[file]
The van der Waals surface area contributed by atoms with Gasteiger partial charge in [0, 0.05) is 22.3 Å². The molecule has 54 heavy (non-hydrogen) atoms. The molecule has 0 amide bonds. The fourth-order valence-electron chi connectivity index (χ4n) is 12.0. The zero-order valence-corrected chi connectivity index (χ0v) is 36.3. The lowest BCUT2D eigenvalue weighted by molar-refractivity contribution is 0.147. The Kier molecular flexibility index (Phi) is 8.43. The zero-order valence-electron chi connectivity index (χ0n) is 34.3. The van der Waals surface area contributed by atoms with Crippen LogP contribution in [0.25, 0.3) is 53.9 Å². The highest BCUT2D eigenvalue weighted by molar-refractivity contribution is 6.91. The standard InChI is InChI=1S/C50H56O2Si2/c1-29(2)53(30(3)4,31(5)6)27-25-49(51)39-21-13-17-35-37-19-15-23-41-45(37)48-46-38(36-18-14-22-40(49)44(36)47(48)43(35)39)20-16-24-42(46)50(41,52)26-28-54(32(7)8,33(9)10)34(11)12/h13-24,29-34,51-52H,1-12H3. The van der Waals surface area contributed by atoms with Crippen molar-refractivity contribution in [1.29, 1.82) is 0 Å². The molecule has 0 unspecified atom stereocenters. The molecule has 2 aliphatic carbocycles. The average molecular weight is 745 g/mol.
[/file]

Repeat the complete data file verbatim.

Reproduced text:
The van der Waals surface area contributed by atoms with Gasteiger partial charge in [0, 0.05) is 22.3 Å². The molecule has 54 heavy (non-hydrogen) atoms. The molecule has 0 amide bonds. The fourth-order valence-electron chi connectivity index (χ4n) is 12.0. The zero-order valence-corrected chi connectivity index (χ0v) is 36.3. The lowest BCUT2D eigenvalue weighted by molar-refractivity contribution is 0.147. The Kier molecular flexibility index (Phi) is 8.43. The zero-order valence-electron chi connectivity index (χ0n) is 34.3. The van der Waals surface area contributed by atoms with Crippen LogP contribution in [0.25, 0.3) is 53.9 Å². The highest BCUT2D eigenvalue weighted by molar-refractivity contribution is 6.91. The standard InChI is InChI=1S/C50H56O2Si2/c1-29(2)53(30(3)4,31(5)6)27-25-49(51)39-21-13-17-35-37-19-15-23-41-45(37)48-46-38(36-18-14-22-40(49)44(36)47(48)43(35)39)20-16-24-42(46)50(41,52)26-28-54(32(7)8,33(9)10)34(11)12/h13-24,29-34,51-52H,1-12H3. The van der Waals surface area contributed by atoms with Crippen molar-refractivity contribution in [1.29, 1.82) is 0 Å². The molecule has 0 unspecified atom stereocenters. The molecule has 2 aliphatic carbocycles. The average molecular weight is 745 g/mol.